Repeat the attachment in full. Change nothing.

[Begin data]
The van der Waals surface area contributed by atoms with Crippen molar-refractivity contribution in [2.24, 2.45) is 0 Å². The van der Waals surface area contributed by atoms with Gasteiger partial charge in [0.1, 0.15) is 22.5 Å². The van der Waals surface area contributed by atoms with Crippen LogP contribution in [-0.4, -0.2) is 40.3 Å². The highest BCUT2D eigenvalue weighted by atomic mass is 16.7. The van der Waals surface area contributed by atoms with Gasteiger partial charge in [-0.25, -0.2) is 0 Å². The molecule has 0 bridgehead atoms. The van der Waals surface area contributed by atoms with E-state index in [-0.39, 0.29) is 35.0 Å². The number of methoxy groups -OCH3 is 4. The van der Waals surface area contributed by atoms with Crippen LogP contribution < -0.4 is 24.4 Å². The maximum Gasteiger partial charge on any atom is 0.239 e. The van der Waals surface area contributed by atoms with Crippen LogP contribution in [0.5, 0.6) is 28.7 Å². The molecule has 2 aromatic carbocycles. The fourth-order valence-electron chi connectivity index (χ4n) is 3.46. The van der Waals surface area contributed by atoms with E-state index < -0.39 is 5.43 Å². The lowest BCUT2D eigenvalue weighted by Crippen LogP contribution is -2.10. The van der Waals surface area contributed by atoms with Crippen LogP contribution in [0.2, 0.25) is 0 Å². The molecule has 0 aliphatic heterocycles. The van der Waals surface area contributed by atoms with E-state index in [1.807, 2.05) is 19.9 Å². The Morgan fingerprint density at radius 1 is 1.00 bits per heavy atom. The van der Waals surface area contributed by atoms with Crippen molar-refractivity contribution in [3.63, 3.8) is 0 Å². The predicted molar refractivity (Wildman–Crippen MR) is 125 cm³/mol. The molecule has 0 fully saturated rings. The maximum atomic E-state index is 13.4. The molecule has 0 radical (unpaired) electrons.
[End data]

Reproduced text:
The van der Waals surface area contributed by atoms with Crippen molar-refractivity contribution in [2.24, 2.45) is 0 Å². The van der Waals surface area contributed by atoms with Gasteiger partial charge in [0.1, 0.15) is 22.5 Å². The van der Waals surface area contributed by atoms with Crippen LogP contribution in [-0.4, -0.2) is 40.3 Å². The highest BCUT2D eigenvalue weighted by atomic mass is 16.7. The van der Waals surface area contributed by atoms with Gasteiger partial charge in [-0.25, -0.2) is 0 Å². The molecule has 0 bridgehead atoms. The van der Waals surface area contributed by atoms with E-state index in [-0.39, 0.29) is 35.0 Å². The number of methoxy groups -OCH3 is 4. The van der Waals surface area contributed by atoms with Crippen LogP contribution < -0.4 is 24.4 Å². The maximum Gasteiger partial charge on any atom is 0.239 e. The van der Waals surface area contributed by atoms with Crippen LogP contribution in [0.5, 0.6) is 28.7 Å². The molecule has 2 aromatic carbocycles. The fourth-order valence-electron chi connectivity index (χ4n) is 3.46. The van der Waals surface area contributed by atoms with E-state index < -0.39 is 5.43 Å². The lowest BCUT2D eigenvalue weighted by Crippen LogP contribution is -2.10. The van der Waals surface area contributed by atoms with Crippen LogP contribution in [0.2, 0.25) is 0 Å². The molecule has 0 aliphatic heterocycles. The van der Waals surface area contributed by atoms with E-state index in [1.807, 2.05) is 19.9 Å². The Morgan fingerprint density at radius 1 is 1.00 bits per heavy atom. The van der Waals surface area contributed by atoms with Crippen molar-refractivity contribution in [3.63, 3.8) is 0 Å². The predicted molar refractivity (Wildman–Crippen MR) is 125 cm³/mol. The molecule has 0 fully saturated rings. The maximum atomic E-state index is 13.4. The molecule has 0 radical (unpaired) electrons.